Eight months old!
Oh, my little boy. You seem more and more like a big boy every single day. It makes me happy and sad all at once. I remember when you were so tiny in my arms but couldn’t do many fun things, and now you make my arms ache from your heft and can do so many neat tricks. You’re growing up SO FAST!
We’ll start things off with a quick fitness/body update and then move onto the topic that been weighing on my mind – breastfeeding.
Overall, I’m feeling great! Much like last month, not much has changed. I’ve been taking it easy since my last half marathon, achieving 3 – 5 workouts a week. But to be honest, I’m not putting in that much effort. It’s kind of nice to ‘phone it in’ and just exercise to maintain the habit. I’d like to rev things up before triathlon season, of course, but I’ve got a little bit of time. And I’ve got a lot of other stuff going on.
Can I just say that we’ve been sleeping SO WELL lately?! Three cheers for sleep training. Best thing I ever did. I look back on the Month 1 – 4 pictures and think that I look like I was hit by a truck. Sleep is so amazing.
Onto the ‘mind’ update…
This is a big month for me. I’ve decided to stop breastfeeding. I am extremely proud of myself for making it eight months, especially considering that I exclusively pumped for six of them. In total, I have pumped over 1,000 times, producing more than 5,400 ounces of breastmilk. Five thousand and four hundred ounces! DANG! I have pumped five to six times a day for the last 180-odd days of my life. For 180 days, pumping has been the first and last thing that I did every single day.
I cannot wait for it to be over.
There are lots of things that I want to say about breastfeeding, so forgive me if this becomes jumbled. First, I want to say this: when I was pregnant, I had no idea what breastfeeding entailed. Of course, I had heard that breastfeeding can be hard for some women. But I never thought that it would be hard for me. I never thought that physically feeding Henry would be difficult; I never thought that I would find public breastfeeding to be awkward (our physical issues made it logistically difficult). I didn’t understand what sleep deprivation did to a person; I didn’t understand how badly I would need Kristien to give the baby a bottle every now and then (or, um, every night).
Breastfeeding is a huge emotional and physical commitment, and although it is easy for many women, I really think we should give a HUGE round of applause to every mom who breastfeeds – no matter for how long. I would never want to discourage other people from breastfeeding because I know that so many of you love it and don’t feel like it’s hard. But even if it’s ‘easy,’ it’s a commitment, and for that reason alone, everyone deserves major kudos.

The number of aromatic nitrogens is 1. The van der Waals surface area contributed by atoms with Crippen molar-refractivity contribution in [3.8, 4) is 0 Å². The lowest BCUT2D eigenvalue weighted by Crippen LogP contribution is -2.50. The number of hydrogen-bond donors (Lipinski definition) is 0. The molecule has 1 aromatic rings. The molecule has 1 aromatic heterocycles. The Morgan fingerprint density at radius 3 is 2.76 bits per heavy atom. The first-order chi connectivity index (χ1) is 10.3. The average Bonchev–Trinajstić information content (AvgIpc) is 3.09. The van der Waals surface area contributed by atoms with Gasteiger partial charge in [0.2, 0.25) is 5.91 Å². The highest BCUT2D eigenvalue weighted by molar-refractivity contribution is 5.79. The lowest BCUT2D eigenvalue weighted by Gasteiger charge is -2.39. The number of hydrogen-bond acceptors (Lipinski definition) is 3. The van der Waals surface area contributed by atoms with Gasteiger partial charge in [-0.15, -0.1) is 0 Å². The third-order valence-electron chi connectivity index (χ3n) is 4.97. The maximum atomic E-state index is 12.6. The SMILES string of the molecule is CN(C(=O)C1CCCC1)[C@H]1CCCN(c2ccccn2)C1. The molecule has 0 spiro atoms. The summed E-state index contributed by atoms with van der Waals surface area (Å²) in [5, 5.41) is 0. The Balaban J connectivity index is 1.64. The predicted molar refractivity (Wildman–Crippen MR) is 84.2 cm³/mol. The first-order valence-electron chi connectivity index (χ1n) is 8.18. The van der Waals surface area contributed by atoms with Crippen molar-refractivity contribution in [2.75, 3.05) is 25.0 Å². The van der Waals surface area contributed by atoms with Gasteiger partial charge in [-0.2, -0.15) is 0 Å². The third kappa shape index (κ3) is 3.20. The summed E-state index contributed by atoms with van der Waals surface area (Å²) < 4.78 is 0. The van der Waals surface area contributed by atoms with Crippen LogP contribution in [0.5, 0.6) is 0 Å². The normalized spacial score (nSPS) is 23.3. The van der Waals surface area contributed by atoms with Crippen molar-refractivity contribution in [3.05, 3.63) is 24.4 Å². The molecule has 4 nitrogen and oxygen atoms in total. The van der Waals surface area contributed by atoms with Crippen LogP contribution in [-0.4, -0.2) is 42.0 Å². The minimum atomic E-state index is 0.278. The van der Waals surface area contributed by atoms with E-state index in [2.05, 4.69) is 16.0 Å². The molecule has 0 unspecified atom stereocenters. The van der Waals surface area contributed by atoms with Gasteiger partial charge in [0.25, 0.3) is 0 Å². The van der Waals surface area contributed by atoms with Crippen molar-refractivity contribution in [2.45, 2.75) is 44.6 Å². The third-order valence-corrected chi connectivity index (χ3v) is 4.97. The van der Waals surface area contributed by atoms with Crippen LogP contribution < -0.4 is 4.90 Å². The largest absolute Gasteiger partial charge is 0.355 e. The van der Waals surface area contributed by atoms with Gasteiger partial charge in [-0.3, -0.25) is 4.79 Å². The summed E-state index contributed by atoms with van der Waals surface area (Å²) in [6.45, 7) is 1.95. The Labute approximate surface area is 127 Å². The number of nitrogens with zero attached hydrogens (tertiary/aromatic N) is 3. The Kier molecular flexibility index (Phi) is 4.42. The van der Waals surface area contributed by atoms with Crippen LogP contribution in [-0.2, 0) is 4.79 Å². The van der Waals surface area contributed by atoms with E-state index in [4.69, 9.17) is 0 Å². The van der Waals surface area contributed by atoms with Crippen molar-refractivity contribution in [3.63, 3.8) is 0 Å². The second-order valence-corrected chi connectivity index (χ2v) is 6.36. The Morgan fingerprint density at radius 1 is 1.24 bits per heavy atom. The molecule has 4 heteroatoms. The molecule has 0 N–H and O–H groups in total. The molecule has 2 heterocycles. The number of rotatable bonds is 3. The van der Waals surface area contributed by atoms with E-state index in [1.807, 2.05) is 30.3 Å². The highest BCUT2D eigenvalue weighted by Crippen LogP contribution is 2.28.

I felt a lot of pressure to breastfeed. I run in ‘holistic’ circles; most of the moms that I know breastfed. At my natural birth classes, I dared to ask about formula feeding and was given a huge stink eye for it. I read the literature and many books; I knew that doctors consider breastmilk the best option. I saw not one but two lactation consultants after Henry’s birth. I read the books. Truthfully, I was not enamored by the idea of breastfeeding the way some people are, but I wanted it to work for numerous reasons. So when physically breastfeeding became too hard and too complicated, I switched to pumping. I pumped for six months. Sometimes, it was okay; something it was not. But by the end, I honestly hated every single day of pumping. I stuck with it because I felt committed, I felt like ‘I had to,’ and I felt like I would be failing if I stopped.
Funnily enough, I never judged non-breastfeeding moms. I never felt like other moms ‘had to’ do what I felt like I ‘had to’ do! After all, the one thing that I’ve learned since becoming a mother is DON’T JUDGE OTHER PEOPLE. Ever! Everyone has a reason for doing what they want to do, and no one can be ‘perfect’ all the time. Even if you do one thing ‘right,’ there’s a million things you apparently aren’t. Dressing baby in fire retardant-laden clothes? Feeding them non-organic food? Letting them chew on icky plastic instead of pricey wooden toys?! GASP! You’re doing it wrong! I recognized this very early on in my journey, so I didn’t judge anyone else . But for some crazy reason, I judged myself. On one hand, I acknowledged that no one could be perfect. But on the other, I rated myself as a mom by how close I felt to ‘perfect.’ It doesn’t make much sense, but that’s how I felt about breastfeeding.